A website from UGA Cooperative Extension

News, events, and happenings in Colquitt County agriculture.

Vegetable producers,


Below are a few words from Stormy Sparks, UGA Vegetable Entomologist, on the current insect situation in vegetables.


Southern armyworm have been reported in multiple tomato fields. This is not unusual. What is unusual is that they have been hard to kill. They have been reported to have come through a variety of products, including pyrethroids, which should have killed them easily. These infestations have been cleaned up with Lannate.


We are seeing spider mites in multiple crops, with injury in a variety of cucurbits, mostly watermelon. Spider mites love hot, dry weather, so it is about time for them. They tend to start out at field edges or by drive rows. Anywhere dust settles on the crop is a likely spot for the earliest infestations.

In watermelons, infestations tend to start in the crown and spread from there (see attached pictures). You will see a fairly typical speckling of the leaf that most people associate with spider mites early in the infestation (see attached picture). This is often misinterpreted as a disease. Check for the mites on the bottom of the leaves to verify their presence.


In cantaloupe, the mites tend to be fairly evenly distributed across the foliage rather than starting in the crown. They also produce a yellow spotting (rather than speckling) (see attached picture).


For all mite infestations, verify by looking for the mites. They are usually on the bottoms of leaves.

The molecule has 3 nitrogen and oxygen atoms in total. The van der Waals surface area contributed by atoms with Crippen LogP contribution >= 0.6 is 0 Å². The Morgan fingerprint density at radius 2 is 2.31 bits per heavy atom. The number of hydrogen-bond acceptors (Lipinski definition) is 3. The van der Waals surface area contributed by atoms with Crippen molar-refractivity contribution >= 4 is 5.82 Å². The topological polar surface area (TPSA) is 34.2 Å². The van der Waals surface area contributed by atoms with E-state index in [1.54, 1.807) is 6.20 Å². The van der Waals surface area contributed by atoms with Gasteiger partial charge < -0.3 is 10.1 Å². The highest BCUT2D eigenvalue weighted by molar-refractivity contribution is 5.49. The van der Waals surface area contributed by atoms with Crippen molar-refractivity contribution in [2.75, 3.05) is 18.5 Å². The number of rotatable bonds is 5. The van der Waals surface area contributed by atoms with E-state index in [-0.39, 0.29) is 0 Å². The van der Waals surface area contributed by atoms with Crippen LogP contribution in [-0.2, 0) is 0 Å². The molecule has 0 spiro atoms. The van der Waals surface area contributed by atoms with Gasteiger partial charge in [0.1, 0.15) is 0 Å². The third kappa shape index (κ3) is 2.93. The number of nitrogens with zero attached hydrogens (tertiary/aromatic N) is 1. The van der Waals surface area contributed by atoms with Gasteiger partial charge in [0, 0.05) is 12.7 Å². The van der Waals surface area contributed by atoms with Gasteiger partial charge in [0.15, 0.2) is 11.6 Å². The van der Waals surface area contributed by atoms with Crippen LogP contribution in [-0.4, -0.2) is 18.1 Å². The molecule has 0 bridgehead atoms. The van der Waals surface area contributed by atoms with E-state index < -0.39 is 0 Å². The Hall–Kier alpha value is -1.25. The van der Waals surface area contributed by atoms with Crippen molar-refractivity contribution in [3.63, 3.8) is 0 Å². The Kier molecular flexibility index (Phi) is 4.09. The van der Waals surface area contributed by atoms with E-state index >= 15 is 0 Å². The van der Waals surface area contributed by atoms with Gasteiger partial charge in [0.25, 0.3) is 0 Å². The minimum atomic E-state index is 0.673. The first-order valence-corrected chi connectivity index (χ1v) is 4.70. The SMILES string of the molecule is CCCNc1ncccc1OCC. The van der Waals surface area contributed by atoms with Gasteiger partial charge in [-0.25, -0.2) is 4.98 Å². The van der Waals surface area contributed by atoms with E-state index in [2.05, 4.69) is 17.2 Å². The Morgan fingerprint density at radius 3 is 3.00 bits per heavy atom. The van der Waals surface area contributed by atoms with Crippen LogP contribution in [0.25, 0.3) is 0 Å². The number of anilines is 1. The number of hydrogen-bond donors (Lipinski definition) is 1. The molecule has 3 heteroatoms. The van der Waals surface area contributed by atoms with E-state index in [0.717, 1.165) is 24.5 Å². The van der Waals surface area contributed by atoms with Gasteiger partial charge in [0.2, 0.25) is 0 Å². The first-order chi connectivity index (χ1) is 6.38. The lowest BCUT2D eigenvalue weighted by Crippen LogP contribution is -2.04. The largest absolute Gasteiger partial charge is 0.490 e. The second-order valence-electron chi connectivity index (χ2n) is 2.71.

For mite control there are multiple options in watermelon and cantaloupe.

Agri-mek (and generics) has the advantage of strong translaminar movement so that product on the top of the leaf moves through  the leaf and controls mites on the bottom of the leaf. A penetrating surfactant helps with this movement.

Most of the other acaracides are contact products. They are excellent acaricides, but you have to pay attention to how they are applied if you want good results.

For “rescue” type treatments your options include Agri-mek, Acramite, Portal, and Kanemite.

If you catch infestations early, other options include Zeal and Oberon. Zeal is a growth regulator, so it has no impact on adult mites (excellent activity on immatures). Oberon is also very good, but rather slow in its activity. If you check behind Oberon at 4 days, you may not be happy. Give it 5 to 7 days and it looks very good. Oberon also indicates it may take two applications. If you use the low rate, that likely increases the need for a second application. If you use the high rate (8.5 oz) and don’t get in a hurry, one application is usually sufficient.


If you have any questions about this contact me or Amber Arrington at the Colquitt County Extension Office.  Amber is a new county Extension agent in the Colquitt County office. 



Jeremy M. Kichler

University of Georgia Cooperative Extension

County Extension Coordinator

Colquitt County


(O) 229-616-7033

(C) 229-873-2078


The University of Georgia Cooperative Extension does not endorse or guarantee the performance of any products mentioned in this information. 




 Mites in cantaloupe mites in crown mites in watermelon mites watermelon crown mites

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